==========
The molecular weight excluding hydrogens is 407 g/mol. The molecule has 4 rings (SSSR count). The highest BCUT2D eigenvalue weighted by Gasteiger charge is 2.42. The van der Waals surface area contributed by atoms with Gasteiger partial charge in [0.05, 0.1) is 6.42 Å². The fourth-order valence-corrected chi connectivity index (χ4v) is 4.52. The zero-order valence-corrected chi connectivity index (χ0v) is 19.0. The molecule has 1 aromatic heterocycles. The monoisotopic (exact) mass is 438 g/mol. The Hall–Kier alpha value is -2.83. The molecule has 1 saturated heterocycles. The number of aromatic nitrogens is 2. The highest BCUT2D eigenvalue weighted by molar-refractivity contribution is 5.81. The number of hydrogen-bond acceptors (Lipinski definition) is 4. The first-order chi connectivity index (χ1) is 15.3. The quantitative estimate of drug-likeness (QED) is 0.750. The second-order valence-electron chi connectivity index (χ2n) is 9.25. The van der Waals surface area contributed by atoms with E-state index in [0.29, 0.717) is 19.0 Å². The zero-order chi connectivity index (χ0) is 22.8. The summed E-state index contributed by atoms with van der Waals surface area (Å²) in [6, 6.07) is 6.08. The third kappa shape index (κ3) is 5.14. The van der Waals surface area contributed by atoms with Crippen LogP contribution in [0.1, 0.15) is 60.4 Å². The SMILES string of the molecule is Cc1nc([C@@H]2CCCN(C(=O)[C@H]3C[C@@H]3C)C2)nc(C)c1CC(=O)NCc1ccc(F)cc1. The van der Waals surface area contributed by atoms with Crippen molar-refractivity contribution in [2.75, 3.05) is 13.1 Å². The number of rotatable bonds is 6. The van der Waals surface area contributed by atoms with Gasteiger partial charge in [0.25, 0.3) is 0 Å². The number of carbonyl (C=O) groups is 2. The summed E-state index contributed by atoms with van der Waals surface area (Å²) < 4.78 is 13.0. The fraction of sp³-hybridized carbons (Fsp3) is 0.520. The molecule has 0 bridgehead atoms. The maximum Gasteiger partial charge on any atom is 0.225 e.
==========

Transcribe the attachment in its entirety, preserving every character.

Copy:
The molecular weight excluding hydrogens is 407 g/mol. The molecule has 4 rings (SSSR count). The highest BCUT2D eigenvalue weighted by Gasteiger charge is 2.42. The van der Waals surface area contributed by atoms with Gasteiger partial charge in [0.05, 0.1) is 6.42 Å². The fourth-order valence-corrected chi connectivity index (χ4v) is 4.52. The zero-order valence-corrected chi connectivity index (χ0v) is 19.0. The molecule has 1 aromatic heterocycles. The monoisotopic (exact) mass is 438 g/mol. The Hall–Kier alpha value is -2.83. The molecule has 1 saturated heterocycles. The number of aromatic nitrogens is 2. The highest BCUT2D eigenvalue weighted by molar-refractivity contribution is 5.81. The number of hydrogen-bond acceptors (Lipinski definition) is 4. The first-order chi connectivity index (χ1) is 15.3. The quantitative estimate of drug-likeness (QED) is 0.750. The second-order valence-electron chi connectivity index (χ2n) is 9.25. The van der Waals surface area contributed by atoms with E-state index in [0.29, 0.717) is 19.0 Å². The zero-order chi connectivity index (χ0) is 22.8. The summed E-state index contributed by atoms with van der Waals surface area (Å²) in [6, 6.07) is 6.08. The third kappa shape index (κ3) is 5.14. The van der Waals surface area contributed by atoms with Crippen LogP contribution in [0.1, 0.15) is 60.4 Å². The SMILES string of the molecule is Cc1nc([C@@H]2CCCN(C(=O)[C@H]3C[C@@H]3C)C2)nc(C)c1CC(=O)NCc1ccc(F)cc1. The van der Waals surface area contributed by atoms with Crippen molar-refractivity contribution in [2.75, 3.05) is 13.1 Å². The number of rotatable bonds is 6. The van der Waals surface area contributed by atoms with Gasteiger partial charge in [0.25, 0.3) is 0 Å². The number of carbonyl (C=O) groups is 2. The summed E-state index contributed by atoms with van der Waals surface area (Å²) < 4.78 is 13.0. The fraction of sp³-hybridized carbons (Fsp3) is 0.520. The molecule has 0 bridgehead atoms. The maximum Gasteiger partial charge on any atom is 0.225 e.